Counter Argument

One way to strengthen your argument and demonstrate a comprehensive understanding of the issue you are discussing is to anticipate and address counter arguments, or objections. By considering opposing views, you show that you have thought things through, and you dispose of some of the reasons your audience might have for not accepting your argument. Ask yourself what someone who disagrees with you might say in response to each of the points you’ve made or about your position as a whole.

If you can’t immediately imagine another position, here are some strategies to try:

  • Do some research. It may seem to you that no one could possibly disagree with the position you are taking, but someone probably has. Look around to see what stances people have and do take on the subject or argument you plan to make, so that you know what environment you are addressing.
  • Talk with a friend or with your instructor. Another person may be able to play devil’s advocate and suggest counter arguments that haven’t occurred to you.
  • Consider each of your supporting points individually. Even if you find it difficult to see why anyone would disagree with your central argument, you may be able to imagine more easily how someone could disagree with the individual parts of your argument. Then you can see which of these counter arguments are most worth considering. For example, if you argued “Cats make the best pets. This is because they are clean and independent,” you might imagine someone saying “Cats do not make the best pets. They are dirty and demanding.”

Once you have considered potential counter arguments, decide how you might respond to them: Will you concede that your opponent has a point but explain why your audience should nonetheless accept your argument? Or will you reject the counterargument and explain why it is mistaken? Either way, you will want to leave your reader with a sense that your argument is stronger than opposing arguments.


Two strategies are available to incorporate counter arguments into your essay:


Refutation seeks to disprove opposing arguments by pointing out their weaknesses. This approach is generally most effective if it is not hostile or sarcastic; with methodical, matter-of-fact language, identify the logical, theoretical, or factual flaws of the opposition.

For example, in an essay supporting the reintroduction of wolves into western farmlands, a writer might refute opponents by challenging the logic of their assumptions:

Although some farmers have expressed concern that wolves might pose a threat to the safety of sheep, cattle, or even small children, their fears are unfounded. Wolves fear humans even more than humans fear wolves and will trespass onto developed farmland only if desperate for food. The uninhabited wilderness that will become the wolves’ new home has such an abundance of food that there is virtually no chance that these shy animals will stray anywhere near humans.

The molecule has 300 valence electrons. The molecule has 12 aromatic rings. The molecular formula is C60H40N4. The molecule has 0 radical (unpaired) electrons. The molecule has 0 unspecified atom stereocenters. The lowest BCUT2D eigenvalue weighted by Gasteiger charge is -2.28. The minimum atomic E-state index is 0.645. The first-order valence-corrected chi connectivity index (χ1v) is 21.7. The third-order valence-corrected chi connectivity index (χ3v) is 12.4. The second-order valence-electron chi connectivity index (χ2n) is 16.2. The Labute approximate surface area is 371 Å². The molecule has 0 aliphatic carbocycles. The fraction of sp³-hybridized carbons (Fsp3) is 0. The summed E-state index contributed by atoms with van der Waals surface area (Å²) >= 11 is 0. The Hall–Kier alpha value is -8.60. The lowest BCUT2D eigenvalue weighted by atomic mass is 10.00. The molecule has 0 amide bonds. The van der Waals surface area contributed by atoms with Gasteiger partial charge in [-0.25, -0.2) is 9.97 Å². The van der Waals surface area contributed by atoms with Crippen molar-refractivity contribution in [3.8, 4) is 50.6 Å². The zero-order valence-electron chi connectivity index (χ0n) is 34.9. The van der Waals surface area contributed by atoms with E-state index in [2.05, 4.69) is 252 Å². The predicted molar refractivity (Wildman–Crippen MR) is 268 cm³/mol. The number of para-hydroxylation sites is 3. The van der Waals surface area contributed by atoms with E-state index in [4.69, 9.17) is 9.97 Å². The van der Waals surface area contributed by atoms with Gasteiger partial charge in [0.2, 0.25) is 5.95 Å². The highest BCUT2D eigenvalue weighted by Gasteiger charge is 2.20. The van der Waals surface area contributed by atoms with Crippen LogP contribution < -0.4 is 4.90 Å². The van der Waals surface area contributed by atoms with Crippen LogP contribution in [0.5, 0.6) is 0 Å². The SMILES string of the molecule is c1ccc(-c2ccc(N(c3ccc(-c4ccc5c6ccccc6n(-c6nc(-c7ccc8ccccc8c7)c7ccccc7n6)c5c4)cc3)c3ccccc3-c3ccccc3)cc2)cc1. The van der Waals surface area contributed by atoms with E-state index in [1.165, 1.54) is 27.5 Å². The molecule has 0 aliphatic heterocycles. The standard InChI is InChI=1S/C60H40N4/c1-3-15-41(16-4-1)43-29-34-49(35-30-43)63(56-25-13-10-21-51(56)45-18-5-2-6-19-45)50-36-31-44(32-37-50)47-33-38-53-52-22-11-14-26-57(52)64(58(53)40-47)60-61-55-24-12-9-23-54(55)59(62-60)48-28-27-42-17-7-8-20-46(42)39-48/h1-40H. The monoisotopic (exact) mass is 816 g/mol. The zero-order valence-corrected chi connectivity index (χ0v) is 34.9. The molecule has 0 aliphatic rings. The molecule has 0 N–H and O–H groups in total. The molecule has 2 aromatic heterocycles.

Here, the writer acknowledges the opposing view (wolves will endanger livestock and children) and refutes it (the wolves will never be hungry enough to do so).


Accommodation acknowledges the validity of the opposing view, but argues that other considerations outweigh it. In other words, this strategy turns the tables by agreeing (to some extent) with the opposition.

For example, the writer arguing for the reintroduction of wolves might accommodate the opposing view by writing:

Critics of the program have argued that reintroducing wolves is far too expensive a project to be considered seriously at this time. Although the reintroduction program is costly, it will only become more costly the longer it is put on hold. Furthermore, wolves will help control the population of pest animals in the area, saving farmers money on extermination costs. Finally, the preservation of an endangered species is worth far more to the environment and the ecological movement than the money that taxpayers would save if this wolf relocation initiative were to be abandoned.

This writer acknowledges the opposing position (the program is too expensive), agrees (yes, it is expensive), and then argues that despite the expense the program is worthwhile.

Some Final Hints

Don’t play dirty. When you summarize opposing arguments, be charitable. Present each argument fairly and objectively, rather than trying to make it look foolish. You want to convince your readers that you have carefully considered all sides of the issues and that you are not simply attacking or caricaturing your opponents.

Sometimes less is more. It is usually better to consider one or two serious counter arguments in some depth, rather than to address every counterargument.

Keep an open mind. Be sure that your reply is consistent with your original argument. Careful consideration of counter arguments can complicate or change your perspective on an issue. There’s nothing wrong with adopting a different perspective or changing your mind, but if you do, be sure to revise your thesis accordingly.